Medical experts admit that face masks are crucial in preventing coronavirus spread. This is because they provide a barrier that catches the micro-droplets containing the virus. While a face mask may effectively prevent the risk of contracting COVID-19, they must be cleaned after every use. If you have anyone in your household that’s ill or has a weak immune system, consider adding a disinfectant when cleaning.
It’s also best that you’ve got more face masks so that they can be rotated. Take note that those made from cotton stand up best when cleaned using a washing machine or hand. Here is a detailed guide on the effective ways to use and sanitize a reusable face mask.
Storing Your Face Mask
When storing your mask, place it where humans and animals are not walking by regularly. You should still make sure that the area where the masks are stored is sanitized. When storing your face mask, make sure that you place them in plastic zip locks, brown paper bags, or hang them in safe areas. This is a crucial safety precaution because you have no idea who is carrying germs or is sick. If you leave them lying in the wrong area, anyone could potentially breathe or sneeze on them.
Brown paper bags come highly recommended as the best way to store your mask because if your mask gets wet or soiled in any way, the bag will indicate whether to throw or wash your mask. Another notable advantage is that there are fewer bacteria and mold created in such bags than in plastics.
How to Tell Whether a Face Mask Fits You
Everyone’s ears, nose, and face are unique, and there is no way two people will use the same mask. If you feel comfortable with the spaces between your mouth and the face mask material when breathing, you know that your mask fits. However, you need to ensure that it touches your chin’s tip and bridge on your nose.
When wearing a mask, there shouldn’t be a lot of pressure on your nose. Still, ear loops should feel natural on your ears, just like wearing glasses.
Are Face Masks with Valves Recommended?
Face masks with valves should be avoided because they don’t protect others from the coronavirus. While it was designed to be comfortable for anyone wearing it, it doesn’t do much to prevent droplets from being released outside the mask.
The valve on the mask allows exhaled air to escape to prevent the build-up of heat in your face mask. This may come handy in ensuring that you don’t inhale dust, but it isn’t a great alternative when dealing with a pandemic.
Cleaning Your Cloth Face Mask
Cloth face masks can either be hand-washed or machine-washed. If you’re handling a soiled mask, it’s always a great idea to keep masks away from your face and wear disposable gloves.
Machine Washing Your Face Mask
When using a washing machine to wash your face mask, you should wash them in warm or hot water with detergent to sanitize them. For the best cleaning results, you need to ensure that your dryer and washer is configured to the hottest heat setting. If you are washing the face mask with other clothes, ensure that they aren’t overloaded. This way, the mask can tumble freely in the machine.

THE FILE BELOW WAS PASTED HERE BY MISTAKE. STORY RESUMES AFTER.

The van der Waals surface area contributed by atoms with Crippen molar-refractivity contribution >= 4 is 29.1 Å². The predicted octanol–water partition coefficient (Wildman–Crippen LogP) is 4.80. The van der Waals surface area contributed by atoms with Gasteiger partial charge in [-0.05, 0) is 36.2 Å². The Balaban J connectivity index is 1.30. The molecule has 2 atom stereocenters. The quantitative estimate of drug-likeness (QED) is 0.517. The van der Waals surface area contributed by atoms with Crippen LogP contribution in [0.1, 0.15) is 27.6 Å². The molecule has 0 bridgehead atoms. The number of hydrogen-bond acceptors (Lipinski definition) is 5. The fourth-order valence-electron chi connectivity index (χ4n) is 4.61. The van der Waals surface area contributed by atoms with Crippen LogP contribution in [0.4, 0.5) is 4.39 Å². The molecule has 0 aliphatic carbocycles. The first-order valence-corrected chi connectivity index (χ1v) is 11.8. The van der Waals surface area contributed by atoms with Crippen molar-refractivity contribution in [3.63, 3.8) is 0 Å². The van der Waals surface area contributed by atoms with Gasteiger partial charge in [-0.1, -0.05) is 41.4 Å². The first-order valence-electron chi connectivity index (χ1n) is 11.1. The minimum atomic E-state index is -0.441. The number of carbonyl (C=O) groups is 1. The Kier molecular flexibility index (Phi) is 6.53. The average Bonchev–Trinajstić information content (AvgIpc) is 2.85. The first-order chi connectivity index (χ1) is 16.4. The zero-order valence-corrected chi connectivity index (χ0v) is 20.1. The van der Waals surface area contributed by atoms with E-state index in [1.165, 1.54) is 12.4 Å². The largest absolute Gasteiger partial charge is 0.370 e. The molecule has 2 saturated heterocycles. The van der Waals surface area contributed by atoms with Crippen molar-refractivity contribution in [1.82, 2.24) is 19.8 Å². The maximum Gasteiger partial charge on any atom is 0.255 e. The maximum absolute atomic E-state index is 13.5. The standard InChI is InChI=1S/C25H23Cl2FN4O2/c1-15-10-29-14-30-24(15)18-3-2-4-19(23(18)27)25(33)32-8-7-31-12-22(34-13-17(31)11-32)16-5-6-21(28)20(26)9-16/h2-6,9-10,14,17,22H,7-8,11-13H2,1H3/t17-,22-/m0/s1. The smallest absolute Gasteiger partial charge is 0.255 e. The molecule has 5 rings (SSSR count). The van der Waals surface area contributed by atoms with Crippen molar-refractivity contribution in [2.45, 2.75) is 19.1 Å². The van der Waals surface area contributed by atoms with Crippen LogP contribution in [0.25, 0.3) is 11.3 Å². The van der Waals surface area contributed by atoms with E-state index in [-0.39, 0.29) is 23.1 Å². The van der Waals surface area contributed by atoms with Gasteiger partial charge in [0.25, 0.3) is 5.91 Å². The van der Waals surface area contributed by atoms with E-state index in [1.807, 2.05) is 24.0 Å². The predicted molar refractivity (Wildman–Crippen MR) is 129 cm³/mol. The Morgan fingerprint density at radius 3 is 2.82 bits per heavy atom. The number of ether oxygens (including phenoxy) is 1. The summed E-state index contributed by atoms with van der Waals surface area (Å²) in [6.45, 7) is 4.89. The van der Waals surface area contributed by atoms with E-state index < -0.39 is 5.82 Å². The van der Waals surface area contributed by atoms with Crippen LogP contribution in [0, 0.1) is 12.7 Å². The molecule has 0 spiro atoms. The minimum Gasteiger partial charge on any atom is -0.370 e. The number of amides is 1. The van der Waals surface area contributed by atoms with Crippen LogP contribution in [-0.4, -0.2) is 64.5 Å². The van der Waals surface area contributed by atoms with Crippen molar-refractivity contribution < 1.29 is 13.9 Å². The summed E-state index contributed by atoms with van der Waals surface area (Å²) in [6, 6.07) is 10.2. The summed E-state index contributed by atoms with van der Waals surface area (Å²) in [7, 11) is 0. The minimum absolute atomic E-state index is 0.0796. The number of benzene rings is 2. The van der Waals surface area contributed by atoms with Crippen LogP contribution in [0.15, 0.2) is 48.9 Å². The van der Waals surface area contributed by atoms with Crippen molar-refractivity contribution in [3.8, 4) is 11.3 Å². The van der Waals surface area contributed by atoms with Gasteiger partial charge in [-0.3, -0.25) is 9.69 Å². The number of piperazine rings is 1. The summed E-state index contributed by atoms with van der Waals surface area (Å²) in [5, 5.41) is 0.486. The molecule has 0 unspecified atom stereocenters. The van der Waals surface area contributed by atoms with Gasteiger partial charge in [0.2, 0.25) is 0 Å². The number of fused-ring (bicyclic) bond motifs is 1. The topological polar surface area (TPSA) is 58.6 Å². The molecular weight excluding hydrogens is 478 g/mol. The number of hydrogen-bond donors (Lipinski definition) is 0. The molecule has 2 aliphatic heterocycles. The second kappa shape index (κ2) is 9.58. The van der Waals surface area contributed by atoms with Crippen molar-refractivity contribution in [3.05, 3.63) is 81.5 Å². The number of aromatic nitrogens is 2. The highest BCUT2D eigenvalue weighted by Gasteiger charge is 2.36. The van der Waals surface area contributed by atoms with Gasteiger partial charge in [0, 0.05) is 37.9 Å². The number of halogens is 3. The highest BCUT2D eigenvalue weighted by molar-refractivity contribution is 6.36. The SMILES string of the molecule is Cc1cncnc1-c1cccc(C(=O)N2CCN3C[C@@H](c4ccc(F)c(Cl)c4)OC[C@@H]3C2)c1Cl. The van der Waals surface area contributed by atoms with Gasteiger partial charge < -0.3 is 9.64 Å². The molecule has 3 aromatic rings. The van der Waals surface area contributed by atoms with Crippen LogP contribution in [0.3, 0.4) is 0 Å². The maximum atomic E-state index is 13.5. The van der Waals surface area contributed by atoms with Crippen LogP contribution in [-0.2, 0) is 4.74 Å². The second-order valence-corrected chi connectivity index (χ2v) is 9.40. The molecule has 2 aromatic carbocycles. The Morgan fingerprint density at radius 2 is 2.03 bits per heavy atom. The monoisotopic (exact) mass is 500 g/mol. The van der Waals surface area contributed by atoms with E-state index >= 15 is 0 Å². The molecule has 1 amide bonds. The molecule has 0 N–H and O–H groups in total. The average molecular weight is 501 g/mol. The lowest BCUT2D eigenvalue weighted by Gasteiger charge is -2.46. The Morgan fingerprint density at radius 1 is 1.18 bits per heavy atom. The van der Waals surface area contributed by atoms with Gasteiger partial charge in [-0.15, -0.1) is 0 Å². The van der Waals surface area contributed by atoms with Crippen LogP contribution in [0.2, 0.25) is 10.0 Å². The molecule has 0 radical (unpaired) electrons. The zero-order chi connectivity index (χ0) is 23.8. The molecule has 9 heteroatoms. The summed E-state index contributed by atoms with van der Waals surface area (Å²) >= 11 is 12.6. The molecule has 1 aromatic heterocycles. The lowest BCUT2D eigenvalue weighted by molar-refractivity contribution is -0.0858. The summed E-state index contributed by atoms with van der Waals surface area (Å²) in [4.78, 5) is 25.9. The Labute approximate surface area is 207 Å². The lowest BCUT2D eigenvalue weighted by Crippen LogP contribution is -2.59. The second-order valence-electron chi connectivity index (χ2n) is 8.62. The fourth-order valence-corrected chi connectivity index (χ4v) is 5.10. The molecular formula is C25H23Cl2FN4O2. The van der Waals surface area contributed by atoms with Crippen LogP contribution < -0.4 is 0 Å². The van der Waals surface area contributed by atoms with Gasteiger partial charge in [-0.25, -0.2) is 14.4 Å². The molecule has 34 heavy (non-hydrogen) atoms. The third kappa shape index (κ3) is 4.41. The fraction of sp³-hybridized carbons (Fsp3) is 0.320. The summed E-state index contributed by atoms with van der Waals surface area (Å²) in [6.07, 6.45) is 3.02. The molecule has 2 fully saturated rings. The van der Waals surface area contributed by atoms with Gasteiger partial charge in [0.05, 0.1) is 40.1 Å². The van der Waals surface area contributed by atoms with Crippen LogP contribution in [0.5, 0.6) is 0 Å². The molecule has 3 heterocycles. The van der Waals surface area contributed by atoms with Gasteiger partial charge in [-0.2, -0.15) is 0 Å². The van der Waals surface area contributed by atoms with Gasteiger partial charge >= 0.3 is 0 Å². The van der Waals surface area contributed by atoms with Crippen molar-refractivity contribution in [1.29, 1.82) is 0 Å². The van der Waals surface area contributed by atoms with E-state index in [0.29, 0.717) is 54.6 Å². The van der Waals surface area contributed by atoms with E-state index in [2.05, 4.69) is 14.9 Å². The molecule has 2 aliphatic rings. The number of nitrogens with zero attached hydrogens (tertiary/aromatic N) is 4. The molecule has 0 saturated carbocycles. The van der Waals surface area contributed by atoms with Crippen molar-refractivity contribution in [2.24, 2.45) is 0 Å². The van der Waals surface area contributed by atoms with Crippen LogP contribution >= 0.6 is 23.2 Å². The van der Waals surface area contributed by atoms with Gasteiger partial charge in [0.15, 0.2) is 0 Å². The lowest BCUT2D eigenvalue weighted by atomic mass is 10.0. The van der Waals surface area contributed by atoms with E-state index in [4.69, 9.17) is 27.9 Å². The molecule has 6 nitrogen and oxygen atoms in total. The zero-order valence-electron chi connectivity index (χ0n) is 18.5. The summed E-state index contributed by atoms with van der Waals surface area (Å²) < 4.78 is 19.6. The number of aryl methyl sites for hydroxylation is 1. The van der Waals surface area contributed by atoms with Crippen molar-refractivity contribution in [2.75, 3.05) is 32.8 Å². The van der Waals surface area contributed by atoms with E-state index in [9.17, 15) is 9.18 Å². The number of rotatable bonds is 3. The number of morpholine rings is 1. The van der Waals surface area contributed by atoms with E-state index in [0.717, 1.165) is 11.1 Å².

Washing The Mask by Hand
If the hand-sewn masks have washable filters or are delicate inside, you need to wash them by hand. Clean them in warm or hot water, scrub for about thirty seconds, then rinse it thoroughly. For deep hand laundering, begin by diluting powder detergent or liquid in hot water then submerge it for about thirty seconds to lift body soils and dirt.
Let it soak for an additional twenty minutes before you rinse and allow it to dry. If you are washing by hand, ensure that you don’t overuse detergent, and rinse it thoroughly. This is an essential step because any detergent residue can cause skin irritation to some people. Remember to treat your mask like an infected surface every time you use it.
Removing Stain from Your Mask
If your mask is stained during storage, handling, or wearing, you can treat it with the same laundry stain products for other textile and clothing. Understand that not every product works equally on stains, which is why you should invest in the best product to remove your dirt or grime. For instance, if your face mask has sunscreen stains, you should avoid using chlorine bleaches because many sunscreen formulas have an ingredient (avobenzone) that doesn’t react well with such products.
Drying and Other Cleaning Options to Consider
Drying your face mask is an important step in effectively sanitizing your cloth face mask. You need to know that masks made from linen or cotton shrink if you expose them to high heat. So, whenever you are using a machine dryer, ensure that you select the hot setting that’s safe for your mask fabric type. In case your mask is creased or wrinkled from washing, it’s advisable to iron the mask on a hot linen or cotton setting as long as it’s safe for such a fabric.
When air drying, lay your mask flat and allow it to dry completely. If possible, you need to place it in direct sunlight. Steaming your mask is still an option you can consider, but experts admit that this isn’t an ideal option to clean and disinfect. Steam can kill viruses and bacteria, but it would not penetrate the different areas of your mask for deep cleaning.
Try avoiding other inventive cleaning methods, such as putting the mask in an oven, boiling, or microwaving because such methods aren’t safe or effective.
Wrapping it Up
Your mask regularly comes in contact with dirt, grime, and natural oils, potentially causing accelerated wear and tear, irritating your skin, and compromising the mask seal. This is why it is useful to clean your mask every day to safeguard yourself against infection. If your mask is damaged, make sure that you wash it, place it in a sealed plastic bag, then discard it in the garbage.